PhePhe also works in PA, an area of the country with a much higher cost of living and therefore higher pay rates.

    I would be perfectly happy with lower pay, if I had a job that had consistantly adequate staffing, and good management. This benefits Nursing and the Patient and the Business.

    I have yet to find that, so I travel and I make more money for it.

    You can make awesome money in Nursing. But if you can't travel/have small children at home/don't do overtime or holidays or nights/live in the South (lousy pay rates)/need more stability, as a general rule, your payrate will reflect it.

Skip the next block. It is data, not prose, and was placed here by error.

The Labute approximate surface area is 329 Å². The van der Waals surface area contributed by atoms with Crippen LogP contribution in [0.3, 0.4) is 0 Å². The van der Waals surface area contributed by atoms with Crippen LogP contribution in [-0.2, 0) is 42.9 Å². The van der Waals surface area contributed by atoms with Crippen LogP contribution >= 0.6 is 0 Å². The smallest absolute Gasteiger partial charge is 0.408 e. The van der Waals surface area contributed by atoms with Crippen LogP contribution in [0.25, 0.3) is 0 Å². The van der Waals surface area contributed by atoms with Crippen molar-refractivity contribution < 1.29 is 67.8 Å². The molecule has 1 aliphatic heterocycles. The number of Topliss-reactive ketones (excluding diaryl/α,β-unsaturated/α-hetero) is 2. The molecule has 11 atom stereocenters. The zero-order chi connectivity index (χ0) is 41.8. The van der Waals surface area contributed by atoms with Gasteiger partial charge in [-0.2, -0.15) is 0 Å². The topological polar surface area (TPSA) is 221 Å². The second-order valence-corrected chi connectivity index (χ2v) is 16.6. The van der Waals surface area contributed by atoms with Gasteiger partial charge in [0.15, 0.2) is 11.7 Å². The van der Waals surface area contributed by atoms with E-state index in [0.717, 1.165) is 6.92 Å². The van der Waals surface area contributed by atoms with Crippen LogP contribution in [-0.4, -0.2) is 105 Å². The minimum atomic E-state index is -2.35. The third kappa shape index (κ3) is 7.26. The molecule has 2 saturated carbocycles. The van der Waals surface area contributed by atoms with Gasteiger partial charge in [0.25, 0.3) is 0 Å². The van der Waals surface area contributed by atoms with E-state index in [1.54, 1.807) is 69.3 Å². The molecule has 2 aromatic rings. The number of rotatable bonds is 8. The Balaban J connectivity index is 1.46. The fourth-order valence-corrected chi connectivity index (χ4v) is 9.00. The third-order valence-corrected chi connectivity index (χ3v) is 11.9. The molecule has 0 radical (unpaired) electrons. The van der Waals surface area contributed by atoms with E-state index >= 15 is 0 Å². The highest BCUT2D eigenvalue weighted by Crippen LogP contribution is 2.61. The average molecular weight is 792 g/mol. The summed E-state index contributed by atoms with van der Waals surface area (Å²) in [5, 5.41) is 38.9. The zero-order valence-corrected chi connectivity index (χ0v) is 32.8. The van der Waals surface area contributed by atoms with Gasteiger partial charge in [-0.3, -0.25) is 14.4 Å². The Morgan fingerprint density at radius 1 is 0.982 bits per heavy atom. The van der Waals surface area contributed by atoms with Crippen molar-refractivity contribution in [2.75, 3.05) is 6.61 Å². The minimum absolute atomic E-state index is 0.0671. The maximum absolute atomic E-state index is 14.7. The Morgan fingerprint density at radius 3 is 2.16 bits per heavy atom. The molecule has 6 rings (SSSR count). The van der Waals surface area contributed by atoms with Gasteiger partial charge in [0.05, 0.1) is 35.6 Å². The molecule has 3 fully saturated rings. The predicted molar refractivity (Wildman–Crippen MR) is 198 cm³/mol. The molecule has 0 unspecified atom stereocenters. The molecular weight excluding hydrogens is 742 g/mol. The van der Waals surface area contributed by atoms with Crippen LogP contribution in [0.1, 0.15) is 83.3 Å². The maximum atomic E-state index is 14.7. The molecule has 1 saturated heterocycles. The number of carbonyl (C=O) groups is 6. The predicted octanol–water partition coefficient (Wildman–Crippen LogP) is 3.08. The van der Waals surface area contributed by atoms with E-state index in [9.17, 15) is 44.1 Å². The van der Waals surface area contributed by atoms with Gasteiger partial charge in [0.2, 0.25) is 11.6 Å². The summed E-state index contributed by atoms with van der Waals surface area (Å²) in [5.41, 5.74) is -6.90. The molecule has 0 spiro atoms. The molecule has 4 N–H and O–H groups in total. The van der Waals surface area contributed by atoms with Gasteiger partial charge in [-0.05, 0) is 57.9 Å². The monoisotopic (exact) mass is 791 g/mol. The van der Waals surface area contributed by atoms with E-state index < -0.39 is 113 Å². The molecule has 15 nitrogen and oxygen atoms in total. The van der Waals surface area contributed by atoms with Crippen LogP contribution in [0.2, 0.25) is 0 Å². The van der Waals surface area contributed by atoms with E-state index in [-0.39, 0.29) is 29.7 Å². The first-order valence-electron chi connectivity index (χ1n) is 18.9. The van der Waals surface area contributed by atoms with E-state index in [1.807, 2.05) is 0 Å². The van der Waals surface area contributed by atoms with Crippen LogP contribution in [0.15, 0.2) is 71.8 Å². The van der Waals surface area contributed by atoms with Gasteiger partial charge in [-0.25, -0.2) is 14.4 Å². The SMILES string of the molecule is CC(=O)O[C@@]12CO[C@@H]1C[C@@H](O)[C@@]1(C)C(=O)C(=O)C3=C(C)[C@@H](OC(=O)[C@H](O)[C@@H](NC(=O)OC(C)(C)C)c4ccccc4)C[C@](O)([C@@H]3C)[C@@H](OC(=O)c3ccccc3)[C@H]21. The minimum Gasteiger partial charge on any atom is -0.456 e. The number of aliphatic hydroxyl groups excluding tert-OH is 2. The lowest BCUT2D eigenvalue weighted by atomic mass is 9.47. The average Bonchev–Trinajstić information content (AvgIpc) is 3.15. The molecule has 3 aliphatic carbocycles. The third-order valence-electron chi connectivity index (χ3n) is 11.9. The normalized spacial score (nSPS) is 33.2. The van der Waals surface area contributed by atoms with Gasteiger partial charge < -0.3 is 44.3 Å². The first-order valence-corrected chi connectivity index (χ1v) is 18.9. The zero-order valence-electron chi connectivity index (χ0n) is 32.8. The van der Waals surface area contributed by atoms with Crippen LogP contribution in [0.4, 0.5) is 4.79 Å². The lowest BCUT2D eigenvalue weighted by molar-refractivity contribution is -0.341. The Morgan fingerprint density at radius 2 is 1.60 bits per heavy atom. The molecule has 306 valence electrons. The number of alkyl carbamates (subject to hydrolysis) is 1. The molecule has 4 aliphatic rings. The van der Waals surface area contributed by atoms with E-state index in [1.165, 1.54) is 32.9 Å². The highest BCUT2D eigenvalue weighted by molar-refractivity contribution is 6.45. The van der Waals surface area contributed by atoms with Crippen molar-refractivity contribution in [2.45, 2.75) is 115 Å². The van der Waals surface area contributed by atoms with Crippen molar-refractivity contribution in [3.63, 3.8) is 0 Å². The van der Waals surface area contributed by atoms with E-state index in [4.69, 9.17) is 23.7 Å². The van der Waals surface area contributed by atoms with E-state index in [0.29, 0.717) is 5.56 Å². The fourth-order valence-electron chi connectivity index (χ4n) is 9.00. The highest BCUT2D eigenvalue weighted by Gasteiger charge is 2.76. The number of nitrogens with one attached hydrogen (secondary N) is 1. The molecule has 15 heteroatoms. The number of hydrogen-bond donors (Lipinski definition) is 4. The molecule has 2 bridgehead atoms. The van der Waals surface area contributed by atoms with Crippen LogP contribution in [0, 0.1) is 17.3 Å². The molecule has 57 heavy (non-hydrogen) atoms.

Last edit by caroladybelle on Jun 12, '03
  13. by   RN2007
    Caroladybelle, I see you live in the south - in GA, but you said the pay is bad in the south, but that you still make more money doing travel nursing? Do you mind telling us about what your annual salary is doing travel nursing and can you tell me what an average day is like doing your type job? I appreciate it.